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  • Writer's pictureChris Stein, CFP®

Will Canadian Earnings Affect My Social Security Benefit?

A reader from Washington wonders if his Social Security benefits will be affected by his earnings in Canada.

 

“I am 60 years old. I worked for 15 years in Canada before I moved to the U.S. and became a citizen. This year will be my 30th year working in the U.S. As an example, let’s say that, at age 70, my Social Security will be around $3,500. My Canada Pension and Old Age Security would be around $500. I know a cross-border agreement exists between the U.S. and Canada regarding working and recognizing income from each country. Here is my question: Will my Social Security be reduced because of my earnings in Canada? I believe I read somewhere that if I have 30 years of earnings in the U.S., then no WEP-like reduction would occur.”


There’s some good news for me in this – a form of “get out of jail free” card – because we can ignore your Canadian connection. You mentioned that you have “30 years of substantial earnings.” Regarding the WEP (Windfall Elimination Provision), if you Google “Windfall Elimination Provision” and “Substantial Earnings,” you’ll find a table on the Social Security website that gives you a year-by-year dollar amount. Earning that amount or more that year while working within the Social Security system counts as a year of “substantial earnings.”

 

You are correct: WEP completely disappears regardless of circumstances if you have accumulated 30 years or more of substantial earnings. For example, for 2024, substantial earnings were set at $31,275. Thirty years ago, in 1993, you only had to earn $10,725. The number is low enough that if you’re working full-time, you almost certainly have substantial earnings in the Social Security system for that year.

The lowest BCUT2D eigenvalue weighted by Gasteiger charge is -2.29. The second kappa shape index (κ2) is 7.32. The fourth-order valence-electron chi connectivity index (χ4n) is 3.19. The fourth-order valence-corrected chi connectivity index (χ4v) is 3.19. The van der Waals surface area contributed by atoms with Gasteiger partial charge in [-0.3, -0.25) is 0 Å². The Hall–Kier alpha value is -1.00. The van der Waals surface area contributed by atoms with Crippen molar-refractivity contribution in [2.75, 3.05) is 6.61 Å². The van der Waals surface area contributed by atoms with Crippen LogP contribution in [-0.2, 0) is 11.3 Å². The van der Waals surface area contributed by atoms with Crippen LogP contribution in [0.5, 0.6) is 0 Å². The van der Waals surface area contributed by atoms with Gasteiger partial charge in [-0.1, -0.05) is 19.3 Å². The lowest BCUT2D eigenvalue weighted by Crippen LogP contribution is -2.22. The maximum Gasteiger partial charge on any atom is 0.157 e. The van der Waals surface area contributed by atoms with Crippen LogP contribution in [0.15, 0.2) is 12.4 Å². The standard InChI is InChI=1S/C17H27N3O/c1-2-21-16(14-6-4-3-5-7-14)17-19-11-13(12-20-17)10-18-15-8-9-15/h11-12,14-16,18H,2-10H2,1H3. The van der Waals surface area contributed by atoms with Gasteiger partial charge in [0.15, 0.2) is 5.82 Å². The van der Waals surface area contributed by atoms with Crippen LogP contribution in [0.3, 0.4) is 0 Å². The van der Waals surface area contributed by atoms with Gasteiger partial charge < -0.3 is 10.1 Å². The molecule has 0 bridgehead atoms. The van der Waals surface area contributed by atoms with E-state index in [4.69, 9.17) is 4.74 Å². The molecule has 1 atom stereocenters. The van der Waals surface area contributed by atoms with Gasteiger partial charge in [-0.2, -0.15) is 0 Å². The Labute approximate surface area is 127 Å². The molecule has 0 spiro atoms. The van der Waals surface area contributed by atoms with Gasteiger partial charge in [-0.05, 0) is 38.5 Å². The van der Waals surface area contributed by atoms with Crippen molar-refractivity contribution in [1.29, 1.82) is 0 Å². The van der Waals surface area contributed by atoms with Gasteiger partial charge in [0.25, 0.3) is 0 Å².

You moved here after working in Canada for 15 years, so you weren’t a “young’un” at the time, and you probably had a good career job. You almost certainly qualified each year for substantial earnings. After working for 30 years, WEP will likely go away for you. It starts to go away in a phaseout beginning at 25 years of substantial earnings.

 

I won’t go deeply into the basics of WEP because that’s not the essence of the question here. However, it can reduce your Social Security benefit if, in addition to your Social Security, you have what we call a “non-covered pension.” That is a pension from an entity other than Social Security that results from working for an employer that does not pay into Social Security but pays into something else. It could be a state or local agency, for example. Working in Canada also falls into that category.

 

I don’t believe you need to worry about your Canadian earnings and benefits, assuming you have the 30 years of substantial participation, as that neutralizes WEP. But if you don’t, it can be an issue. The United States has signed agreements, or treaties, with many countries worldwide so that people who work in both countries will not be penalized. These agreements will coordinate the benefits provided by different pension systems for people working in the United States and in Canada, Australia or France, for example.

 

Had you not worked 30 years in the United States and qualified to avoid WEP, I would have to say I am not an expert on the Canadian agreement in particular and would have to look it up. Anyone who has worked in multiple countries and who is interested can Google “Social Security” and “Agreement between the United States and Canada” (or whatever country is involved). It will take you to the Social Security website, where you can read the details of that particular country’s agreement with the United States and how benefits are coordinated. Dozens of such agreements exist with the United States, which blend the two systems in various ways, depending on the agreement.

 

However, I don’t think you have to worry about WEP because you’ve reported that you have the 30 years that are required.

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